As the 2022 NFL coaching carousel begins with five head-coaching vacancies around the National Football League, there are reportedly renewed concerns regarding the league’s hiring practices and how clubs are following the Rooney Rule.
The NFL established the Rooney Rule in 2003, created in response to criticisms levied against teams for the lack of head-coaching diversity. It’s undergone numerous changes in the years since, most recently in 2022.
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Former Miami Dolphins head coach sued the NFL in February 2022, accusing the league of discriminatory hiring practices and indirect violations of the Rooney Rule. Ray Horton and Carolina Panthers coach Steve Wilks joined the lawsuit, providing their own allegations of teams bringing in for head-coaching interviews that were only meant to satisfy the rule.
Among the allegations, Flores said the Denver Broncos conducted a sham interview with him in 2019 for their head-coaching vacancy.
He also included alleged text messages from Bill Belichick, congratulating him on being chosen as the next Buffalo Bills head coach. However, Flores had yet to officially interview with Buffalo and Belichick later texted that he meant to send the congratulatory message to Brian Daboll.
Months later, the hiring process used by teams is once again being watched closely. When the Indianapolis Colts fired head coach Frank Reich in November, owner Jim Irsay named Jeff Saturday as interim coach. Saturday had no professional coaching experience, chosen over multiple qualified candidates on the Colts’ coaching staff.
While Indianapolis didn’t violate the Rooney Rule, which doesn’t apply to interim coaches, Saturday is now becoming the favorite to keep the job. The Colts have spoken to multiple minority candidates, but Irsay’s public comments about Saturday potentially becoming the full-time coach add validity to Flores’ lawsuit.
The Houston Texans also play a role in the criticism levied against the NFL. David Culley and Lovie Smith were fired in consecutive seasons, making the Texans just the second. franchise in NFL history to have one-and-done head coaches back-to-back.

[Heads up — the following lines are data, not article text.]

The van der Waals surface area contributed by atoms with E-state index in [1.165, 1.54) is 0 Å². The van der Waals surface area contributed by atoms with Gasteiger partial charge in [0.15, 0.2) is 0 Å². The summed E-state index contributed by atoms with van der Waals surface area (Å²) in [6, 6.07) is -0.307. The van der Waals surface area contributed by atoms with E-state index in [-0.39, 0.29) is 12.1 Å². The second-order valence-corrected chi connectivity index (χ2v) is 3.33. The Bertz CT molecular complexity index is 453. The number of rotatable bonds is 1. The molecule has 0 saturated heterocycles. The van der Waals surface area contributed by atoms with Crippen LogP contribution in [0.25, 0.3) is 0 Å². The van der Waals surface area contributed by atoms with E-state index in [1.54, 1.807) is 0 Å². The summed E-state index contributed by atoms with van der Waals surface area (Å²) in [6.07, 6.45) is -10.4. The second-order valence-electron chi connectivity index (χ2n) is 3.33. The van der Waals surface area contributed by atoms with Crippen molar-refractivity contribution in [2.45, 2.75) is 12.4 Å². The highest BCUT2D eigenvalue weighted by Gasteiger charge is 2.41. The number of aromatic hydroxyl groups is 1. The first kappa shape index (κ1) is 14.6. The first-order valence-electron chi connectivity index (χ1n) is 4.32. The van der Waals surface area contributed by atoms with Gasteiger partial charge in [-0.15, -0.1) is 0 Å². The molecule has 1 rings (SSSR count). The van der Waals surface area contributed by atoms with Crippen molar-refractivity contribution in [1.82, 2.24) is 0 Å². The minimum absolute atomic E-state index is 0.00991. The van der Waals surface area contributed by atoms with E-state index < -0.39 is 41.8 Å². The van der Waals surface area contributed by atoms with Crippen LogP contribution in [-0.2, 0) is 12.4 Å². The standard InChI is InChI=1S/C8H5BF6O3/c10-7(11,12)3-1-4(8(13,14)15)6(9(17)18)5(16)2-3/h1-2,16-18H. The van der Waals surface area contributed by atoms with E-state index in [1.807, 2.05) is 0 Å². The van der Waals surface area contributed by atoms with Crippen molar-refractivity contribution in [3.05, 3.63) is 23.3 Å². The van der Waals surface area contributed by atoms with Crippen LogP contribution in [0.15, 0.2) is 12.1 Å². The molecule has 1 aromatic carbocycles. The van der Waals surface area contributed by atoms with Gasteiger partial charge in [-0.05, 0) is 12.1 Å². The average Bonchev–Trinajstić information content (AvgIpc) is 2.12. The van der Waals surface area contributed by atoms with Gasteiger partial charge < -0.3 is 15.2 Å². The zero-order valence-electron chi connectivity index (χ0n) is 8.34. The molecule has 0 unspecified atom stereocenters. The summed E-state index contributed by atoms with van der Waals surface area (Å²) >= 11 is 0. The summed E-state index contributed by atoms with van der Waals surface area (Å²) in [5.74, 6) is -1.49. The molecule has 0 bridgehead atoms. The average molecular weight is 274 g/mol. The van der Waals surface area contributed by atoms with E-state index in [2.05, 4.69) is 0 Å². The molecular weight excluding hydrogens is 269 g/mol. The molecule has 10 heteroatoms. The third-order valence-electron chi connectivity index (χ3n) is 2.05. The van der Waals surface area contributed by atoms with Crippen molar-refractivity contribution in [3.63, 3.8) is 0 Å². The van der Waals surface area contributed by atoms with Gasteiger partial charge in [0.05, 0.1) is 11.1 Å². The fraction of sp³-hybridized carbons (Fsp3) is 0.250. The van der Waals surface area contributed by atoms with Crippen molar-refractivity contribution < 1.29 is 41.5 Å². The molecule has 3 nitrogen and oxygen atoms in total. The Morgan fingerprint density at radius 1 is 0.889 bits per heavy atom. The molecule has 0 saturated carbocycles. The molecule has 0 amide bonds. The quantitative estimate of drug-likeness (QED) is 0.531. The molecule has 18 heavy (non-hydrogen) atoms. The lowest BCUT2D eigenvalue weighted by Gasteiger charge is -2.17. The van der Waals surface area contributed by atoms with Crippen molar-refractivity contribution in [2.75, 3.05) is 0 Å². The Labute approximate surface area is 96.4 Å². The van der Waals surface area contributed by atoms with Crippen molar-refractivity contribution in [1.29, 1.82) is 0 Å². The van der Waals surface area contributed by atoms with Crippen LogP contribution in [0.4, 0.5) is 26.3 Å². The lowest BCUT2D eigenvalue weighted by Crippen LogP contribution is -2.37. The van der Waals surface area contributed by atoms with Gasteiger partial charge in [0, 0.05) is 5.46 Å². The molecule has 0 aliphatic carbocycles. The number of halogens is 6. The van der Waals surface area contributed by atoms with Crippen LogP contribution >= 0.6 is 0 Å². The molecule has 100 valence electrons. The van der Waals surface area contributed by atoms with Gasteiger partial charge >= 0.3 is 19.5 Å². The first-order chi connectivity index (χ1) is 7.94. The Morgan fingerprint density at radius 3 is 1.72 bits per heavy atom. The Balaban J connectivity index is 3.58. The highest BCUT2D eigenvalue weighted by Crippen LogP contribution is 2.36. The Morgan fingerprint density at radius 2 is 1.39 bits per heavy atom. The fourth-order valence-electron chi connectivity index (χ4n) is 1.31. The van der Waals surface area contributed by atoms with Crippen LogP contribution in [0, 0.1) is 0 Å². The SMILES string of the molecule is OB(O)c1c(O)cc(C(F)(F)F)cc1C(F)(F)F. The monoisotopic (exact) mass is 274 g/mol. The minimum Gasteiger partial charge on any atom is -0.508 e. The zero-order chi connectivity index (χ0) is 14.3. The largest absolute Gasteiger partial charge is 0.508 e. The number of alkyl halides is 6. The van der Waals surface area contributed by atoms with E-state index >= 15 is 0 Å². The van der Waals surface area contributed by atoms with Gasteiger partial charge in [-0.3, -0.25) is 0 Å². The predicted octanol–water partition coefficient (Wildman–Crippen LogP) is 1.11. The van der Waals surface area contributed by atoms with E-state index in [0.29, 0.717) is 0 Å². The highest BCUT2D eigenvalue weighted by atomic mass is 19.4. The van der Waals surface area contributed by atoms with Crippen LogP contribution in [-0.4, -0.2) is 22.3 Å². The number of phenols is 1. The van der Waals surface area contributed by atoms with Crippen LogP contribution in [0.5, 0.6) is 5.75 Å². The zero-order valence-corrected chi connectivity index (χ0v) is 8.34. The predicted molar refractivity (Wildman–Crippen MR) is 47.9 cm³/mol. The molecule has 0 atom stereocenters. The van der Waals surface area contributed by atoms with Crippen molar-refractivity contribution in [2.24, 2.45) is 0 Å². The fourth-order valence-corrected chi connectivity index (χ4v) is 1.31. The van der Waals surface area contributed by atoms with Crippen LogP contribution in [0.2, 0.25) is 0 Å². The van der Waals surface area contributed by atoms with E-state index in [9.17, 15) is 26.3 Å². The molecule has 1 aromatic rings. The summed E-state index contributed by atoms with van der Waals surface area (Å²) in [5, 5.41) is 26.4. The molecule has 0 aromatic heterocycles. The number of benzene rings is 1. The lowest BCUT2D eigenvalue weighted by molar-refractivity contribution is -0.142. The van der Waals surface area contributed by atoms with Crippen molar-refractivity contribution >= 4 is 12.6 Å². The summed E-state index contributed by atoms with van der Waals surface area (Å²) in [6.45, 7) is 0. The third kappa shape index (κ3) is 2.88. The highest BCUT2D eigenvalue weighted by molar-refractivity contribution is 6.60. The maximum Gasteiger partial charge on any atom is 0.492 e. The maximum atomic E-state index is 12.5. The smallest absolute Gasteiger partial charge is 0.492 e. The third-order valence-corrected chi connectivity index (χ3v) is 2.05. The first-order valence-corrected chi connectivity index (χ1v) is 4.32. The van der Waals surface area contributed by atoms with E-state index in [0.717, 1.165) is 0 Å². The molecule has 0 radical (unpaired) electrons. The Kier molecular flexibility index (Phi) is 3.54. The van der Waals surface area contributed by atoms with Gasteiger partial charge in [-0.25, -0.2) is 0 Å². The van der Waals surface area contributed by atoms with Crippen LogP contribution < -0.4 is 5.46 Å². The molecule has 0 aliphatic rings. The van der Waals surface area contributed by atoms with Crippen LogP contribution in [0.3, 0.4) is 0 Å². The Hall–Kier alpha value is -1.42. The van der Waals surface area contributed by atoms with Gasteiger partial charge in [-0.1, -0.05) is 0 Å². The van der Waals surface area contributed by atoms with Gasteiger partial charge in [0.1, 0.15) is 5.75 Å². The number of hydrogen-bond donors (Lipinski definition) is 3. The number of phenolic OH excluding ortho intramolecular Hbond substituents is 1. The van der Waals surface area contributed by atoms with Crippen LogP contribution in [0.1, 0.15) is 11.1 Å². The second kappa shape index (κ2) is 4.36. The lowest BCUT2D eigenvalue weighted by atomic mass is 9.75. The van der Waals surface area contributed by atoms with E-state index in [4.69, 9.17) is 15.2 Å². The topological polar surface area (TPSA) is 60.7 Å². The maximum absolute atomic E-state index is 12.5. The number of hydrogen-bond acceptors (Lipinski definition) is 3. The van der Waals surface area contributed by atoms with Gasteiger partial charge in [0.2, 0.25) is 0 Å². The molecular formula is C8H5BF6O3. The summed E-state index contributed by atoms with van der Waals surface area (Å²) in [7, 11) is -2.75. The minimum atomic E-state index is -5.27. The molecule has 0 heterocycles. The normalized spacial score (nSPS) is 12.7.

There is also a perception that Culley and Smith were hired to be fired and brought in as head coaches in rebuilding years with the organization never planning to stick with them long-term. It’s only strengthened a fear that many NFL executives reportedly have this offseason.
NFL officials not expecting more minority head coaches in 2023
According to Pat Leonard of the New York Daily News, multiple league sources tied to the coaching carousel are concerned that Black coaching candidates are still only being interviewed to meet the NFL’s quota. There is also very little confidence that owners will hire minority candidates in 2023.
All five teams with head-coaching vacancies have either interviewed or scheduled interviews with minority coaching candidates this year. However, early reporting indicates many of them won’t become head coaches in this cycle
Despite his unexpected success as the Panthers’ interim coach, Carolina is reportedly targeting Detroit Lions offensive coordinator Ben Johnson. Meanwhile, the Denver Broncos are focused on Sean Payton, Jim Harbaugh and Dan Quinn.
The Colts are sorting through a number of candidates, but Irsay gets the final say and he seems to prefer Saturday remaining head coach.
As for the Texans, Philadelphia Eagles defensive coordinator Jonathan Gannon is the early front-runner after being a finalist in 2022. If Houston replaces Smith with Gannon, there will be only two Black head coaches in the NFL.
The Arizona Cardinals, one of just two NFL teams seeking a new general manager, are expected to promote either Adrian Wilson or Harris to replace Steve Keim. In either instance, there would then be eight black general managers in football. Arizona will be conducting head-coaching interviews with Flores, Sean Payton, DeMeco Ryans and Cardinals’ defensive coordinator Vance Joseph.